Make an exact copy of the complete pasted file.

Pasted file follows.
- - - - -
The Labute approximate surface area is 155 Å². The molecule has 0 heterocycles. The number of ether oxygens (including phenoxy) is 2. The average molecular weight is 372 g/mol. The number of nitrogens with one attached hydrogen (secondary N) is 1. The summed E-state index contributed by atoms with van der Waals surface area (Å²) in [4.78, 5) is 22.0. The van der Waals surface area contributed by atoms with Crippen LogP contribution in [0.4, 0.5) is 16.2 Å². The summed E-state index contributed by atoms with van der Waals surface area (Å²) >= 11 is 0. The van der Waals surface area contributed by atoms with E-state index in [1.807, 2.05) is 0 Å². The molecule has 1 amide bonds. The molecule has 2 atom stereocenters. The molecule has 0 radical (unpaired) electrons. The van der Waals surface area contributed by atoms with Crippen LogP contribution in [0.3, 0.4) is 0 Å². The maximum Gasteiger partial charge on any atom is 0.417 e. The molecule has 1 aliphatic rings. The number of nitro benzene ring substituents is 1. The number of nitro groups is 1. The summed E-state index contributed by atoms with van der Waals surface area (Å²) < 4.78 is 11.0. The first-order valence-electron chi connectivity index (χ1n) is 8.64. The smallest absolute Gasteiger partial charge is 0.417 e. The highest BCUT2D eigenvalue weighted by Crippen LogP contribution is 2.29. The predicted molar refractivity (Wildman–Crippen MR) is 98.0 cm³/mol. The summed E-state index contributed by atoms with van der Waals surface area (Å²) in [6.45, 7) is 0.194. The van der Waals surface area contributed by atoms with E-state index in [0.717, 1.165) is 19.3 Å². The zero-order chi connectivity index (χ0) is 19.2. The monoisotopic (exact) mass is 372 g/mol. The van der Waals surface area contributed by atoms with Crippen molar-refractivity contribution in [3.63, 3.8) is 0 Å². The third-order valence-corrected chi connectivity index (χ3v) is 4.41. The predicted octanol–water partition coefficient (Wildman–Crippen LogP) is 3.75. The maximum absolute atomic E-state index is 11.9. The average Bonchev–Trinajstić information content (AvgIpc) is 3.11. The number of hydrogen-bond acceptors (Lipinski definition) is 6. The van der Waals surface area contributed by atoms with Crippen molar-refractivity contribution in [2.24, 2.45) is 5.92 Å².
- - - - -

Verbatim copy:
The Labute approximate surface area is 155 Å². The molecule has 0 heterocycles. The number of ether oxygens (including phenoxy) is 2. The average molecular weight is 372 g/mol. The number of nitrogens with one attached hydrogen (secondary N) is 1. The summed E-state index contributed by atoms with van der Waals surface area (Å²) in [4.78, 5) is 22.0. The van der Waals surface area contributed by atoms with Crippen LogP contribution in [0.4, 0.5) is 16.2 Å². The summed E-state index contributed by atoms with van der Waals surface area (Å²) >= 11 is 0. The van der Waals surface area contributed by atoms with E-state index in [1.807, 2.05) is 0 Å². The molecule has 1 amide bonds. The molecule has 2 atom stereocenters. The molecule has 0 radical (unpaired) electrons. The van der Waals surface area contributed by atoms with Crippen LogP contribution in [0.3, 0.4) is 0 Å². The maximum Gasteiger partial charge on any atom is 0.417 e. The molecule has 1 aliphatic rings. The number of nitro benzene ring substituents is 1. The number of nitro groups is 1. The summed E-state index contributed by atoms with van der Waals surface area (Å²) < 4.78 is 11.0. The first-order valence-electron chi connectivity index (χ1n) is 8.64. The smallest absolute Gasteiger partial charge is 0.417 e. The highest BCUT2D eigenvalue weighted by Crippen LogP contribution is 2.29. The predicted molar refractivity (Wildman–Crippen MR) is 98.0 cm³/mol. The summed E-state index contributed by atoms with van der Waals surface area (Å²) in [6.45, 7) is 0.194. The van der Waals surface area contributed by atoms with E-state index in [0.717, 1.165) is 19.3 Å². The zero-order chi connectivity index (χ0) is 19.2. The monoisotopic (exact) mass is 372 g/mol. The van der Waals surface area contributed by atoms with Crippen molar-refractivity contribution in [3.63, 3.8) is 0 Å². The third-order valence-corrected chi connectivity index (χ3v) is 4.41. The predicted octanol–water partition coefficient (Wildman–Crippen LogP) is 3.75. The maximum absolute atomic E-state index is 11.9. The average Bonchev–Trinajstić information content (AvgIpc) is 3.11. The number of hydrogen-bond acceptors (Lipinski definition) is 6. The van der Waals surface area contributed by atoms with Crippen molar-refractivity contribution in [2.24, 2.45) is 5.92 Å².